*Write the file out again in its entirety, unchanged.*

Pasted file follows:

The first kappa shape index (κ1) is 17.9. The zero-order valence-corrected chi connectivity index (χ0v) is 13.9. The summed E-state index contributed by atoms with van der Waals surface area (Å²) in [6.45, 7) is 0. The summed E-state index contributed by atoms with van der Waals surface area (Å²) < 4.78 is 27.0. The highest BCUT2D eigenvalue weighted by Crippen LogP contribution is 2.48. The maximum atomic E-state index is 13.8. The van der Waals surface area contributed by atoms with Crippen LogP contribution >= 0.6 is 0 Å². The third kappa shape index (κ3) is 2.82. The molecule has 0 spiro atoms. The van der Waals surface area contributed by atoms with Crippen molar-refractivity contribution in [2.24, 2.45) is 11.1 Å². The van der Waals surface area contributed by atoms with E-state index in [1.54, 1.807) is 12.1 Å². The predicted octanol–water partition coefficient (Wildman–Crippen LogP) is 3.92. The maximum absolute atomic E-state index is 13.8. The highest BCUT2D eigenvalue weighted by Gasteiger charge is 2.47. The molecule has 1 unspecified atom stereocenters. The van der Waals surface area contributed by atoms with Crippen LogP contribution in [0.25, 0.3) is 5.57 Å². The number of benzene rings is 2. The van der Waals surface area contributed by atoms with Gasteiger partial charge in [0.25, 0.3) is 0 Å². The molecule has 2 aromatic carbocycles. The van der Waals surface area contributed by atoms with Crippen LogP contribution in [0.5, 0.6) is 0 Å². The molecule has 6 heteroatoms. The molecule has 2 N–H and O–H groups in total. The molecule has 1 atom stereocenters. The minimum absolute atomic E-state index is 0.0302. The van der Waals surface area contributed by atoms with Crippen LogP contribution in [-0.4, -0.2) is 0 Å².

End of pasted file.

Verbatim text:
The first kappa shape index (κ1) is 17.9. The zero-order valence-corrected chi connectivity index (χ0v) is 13.9. The summed E-state index contributed by atoms with van der Waals surface area (Å²) in [6.45, 7) is 0. The summed E-state index contributed by atoms with van der Waals surface area (Å²) < 4.78 is 27.0. The highest BCUT2D eigenvalue weighted by Crippen LogP contribution is 2.48. The maximum atomic E-state index is 13.8. The van der Waals surface area contributed by atoms with Crippen LogP contribution >= 0.6 is 0 Å². The third kappa shape index (κ3) is 2.82. The molecule has 0 spiro atoms. The van der Waals surface area contributed by atoms with Crippen molar-refractivity contribution in [2.24, 2.45) is 11.1 Å². The van der Waals surface area contributed by atoms with E-state index in [1.54, 1.807) is 12.1 Å². The predicted octanol–water partition coefficient (Wildman–Crippen LogP) is 3.92. The maximum absolute atomic E-state index is 13.8. The highest BCUT2D eigenvalue weighted by Gasteiger charge is 2.47. The molecule has 1 unspecified atom stereocenters. The van der Waals surface area contributed by atoms with Crippen LogP contribution in [0.25, 0.3) is 5.57 Å². The number of benzene rings is 2. The van der Waals surface area contributed by atoms with Gasteiger partial charge in [0.25, 0.3) is 0 Å². The molecule has 2 aromatic carbocycles. The van der Waals surface area contributed by atoms with Crippen LogP contribution in [0.5, 0.6) is 0 Å². The molecule has 6 heteroatoms. The molecule has 2 N–H and O–H groups in total. The molecule has 1 atom stereocenters. The minimum absolute atomic E-state index is 0.0302. The van der Waals surface area contributed by atoms with Crippen LogP contribution in [-0.4, -0.2) is 0 Å².